I have a JSON column that I want to create a prepared statement for, but I'm not sure how to go about it since the parameters for the statement are inside a literal string.

For example:

PreparedStatement stmt = myConn.prepareStatement("SELECT JSON_SET(new_friends, '$.?', '[?]') from friend_list where id = ?");

for (int i = 0; i < new_friends.size(); i++) {
        String friend = new_friends.get(i);

        // not sure what to put here
        stmt.set(3, i);

Anyone have any suggestions?

  • I think you should pass a string as an argument to JSON_SET function - after all it's not different from any other function: JSON_SET(new_friends, ?, ?). In this case for the first placeholder you will pass the value of '$.whatever' and for the second one - '[1,2,3,4,5]'. Note that those should be strings. At least give it a try. – Igor Nikolaev Jan 3 '17 at 7:11
  • After having a look at MySQL documentation, there is a collection of JSON-related functions available and maybe in you case of adding a new value to the array you could use JSON_ARRAY_APPEND. dev.mysql.com/doc/refman/5.7/en/… – Igor Nikolaev Jan 3 '17 at 7:35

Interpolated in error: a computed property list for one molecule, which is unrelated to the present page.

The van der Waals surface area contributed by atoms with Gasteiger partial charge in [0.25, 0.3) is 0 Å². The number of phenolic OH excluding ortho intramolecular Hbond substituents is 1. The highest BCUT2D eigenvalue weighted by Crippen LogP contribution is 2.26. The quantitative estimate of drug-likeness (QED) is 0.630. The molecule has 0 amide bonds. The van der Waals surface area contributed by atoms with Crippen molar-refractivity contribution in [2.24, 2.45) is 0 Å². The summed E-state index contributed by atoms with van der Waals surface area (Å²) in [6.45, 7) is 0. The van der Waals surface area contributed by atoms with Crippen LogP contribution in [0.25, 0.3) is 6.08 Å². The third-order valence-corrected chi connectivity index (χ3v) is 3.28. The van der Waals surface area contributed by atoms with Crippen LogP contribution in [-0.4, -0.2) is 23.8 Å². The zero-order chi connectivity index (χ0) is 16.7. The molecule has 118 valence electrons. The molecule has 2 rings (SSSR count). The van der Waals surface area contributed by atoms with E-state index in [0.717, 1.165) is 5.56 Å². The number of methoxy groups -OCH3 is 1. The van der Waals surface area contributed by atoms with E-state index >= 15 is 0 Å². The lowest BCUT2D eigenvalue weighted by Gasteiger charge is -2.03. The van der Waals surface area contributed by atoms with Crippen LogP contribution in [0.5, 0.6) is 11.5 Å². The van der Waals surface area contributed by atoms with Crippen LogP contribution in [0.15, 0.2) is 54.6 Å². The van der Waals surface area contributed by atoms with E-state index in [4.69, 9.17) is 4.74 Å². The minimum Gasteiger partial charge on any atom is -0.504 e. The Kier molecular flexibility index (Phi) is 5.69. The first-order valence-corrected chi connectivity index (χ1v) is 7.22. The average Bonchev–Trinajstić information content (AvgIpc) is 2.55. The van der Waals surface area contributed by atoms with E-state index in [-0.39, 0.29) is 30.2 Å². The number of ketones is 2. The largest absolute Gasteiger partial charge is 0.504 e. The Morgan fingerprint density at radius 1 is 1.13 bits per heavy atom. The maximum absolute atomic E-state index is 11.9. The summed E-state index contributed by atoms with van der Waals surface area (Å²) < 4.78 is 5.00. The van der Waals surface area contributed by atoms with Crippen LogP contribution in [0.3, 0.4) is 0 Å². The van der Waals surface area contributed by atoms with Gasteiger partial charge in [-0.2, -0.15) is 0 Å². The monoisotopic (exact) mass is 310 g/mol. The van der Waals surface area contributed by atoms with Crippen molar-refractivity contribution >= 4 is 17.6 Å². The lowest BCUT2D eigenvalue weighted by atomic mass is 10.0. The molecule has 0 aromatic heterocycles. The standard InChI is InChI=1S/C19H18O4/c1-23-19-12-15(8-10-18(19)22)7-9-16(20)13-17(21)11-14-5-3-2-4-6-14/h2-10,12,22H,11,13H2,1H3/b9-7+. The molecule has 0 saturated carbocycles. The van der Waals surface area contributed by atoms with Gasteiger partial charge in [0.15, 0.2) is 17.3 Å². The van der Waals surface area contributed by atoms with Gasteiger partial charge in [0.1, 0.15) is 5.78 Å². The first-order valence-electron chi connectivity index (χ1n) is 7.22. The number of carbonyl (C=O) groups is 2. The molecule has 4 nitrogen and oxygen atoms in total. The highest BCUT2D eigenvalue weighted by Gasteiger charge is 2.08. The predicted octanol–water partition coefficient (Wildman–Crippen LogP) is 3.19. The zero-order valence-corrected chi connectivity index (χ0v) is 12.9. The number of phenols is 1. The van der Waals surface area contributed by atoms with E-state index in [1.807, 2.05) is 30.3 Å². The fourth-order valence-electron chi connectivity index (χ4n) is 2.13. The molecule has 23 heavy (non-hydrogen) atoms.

? placeholders are not used like string interpolation. They replace entire parameters. When the function argument is a string, the entire argument must be the literal string or built with SQL string functions taking parameters as further arguments.

Assuming your syntax is correct for what you want to achieve, consider these:

JSON_SET(new_friends, '$.?', '[?]') -- not valid
JSON_SET(new_friends, ?, ?) -- valid
JSON_SET(new_friends, CONCAT('$.',?), CONCAT('[',?,']')) -- valid

Parameter 1 would be set to the string $.foo for a query in the style of line 2 above, or foo in the style of line 3.

The reason your version isn't valid is exactly the reason you don't/can't use something like WHERE username = '?' but instead would use WHERE username = ? (no quotes around ?).

  • thanks! I'm going to try this out right now. would this work for numerical values as well? – Edmond Jan 3 '17 at 11:09

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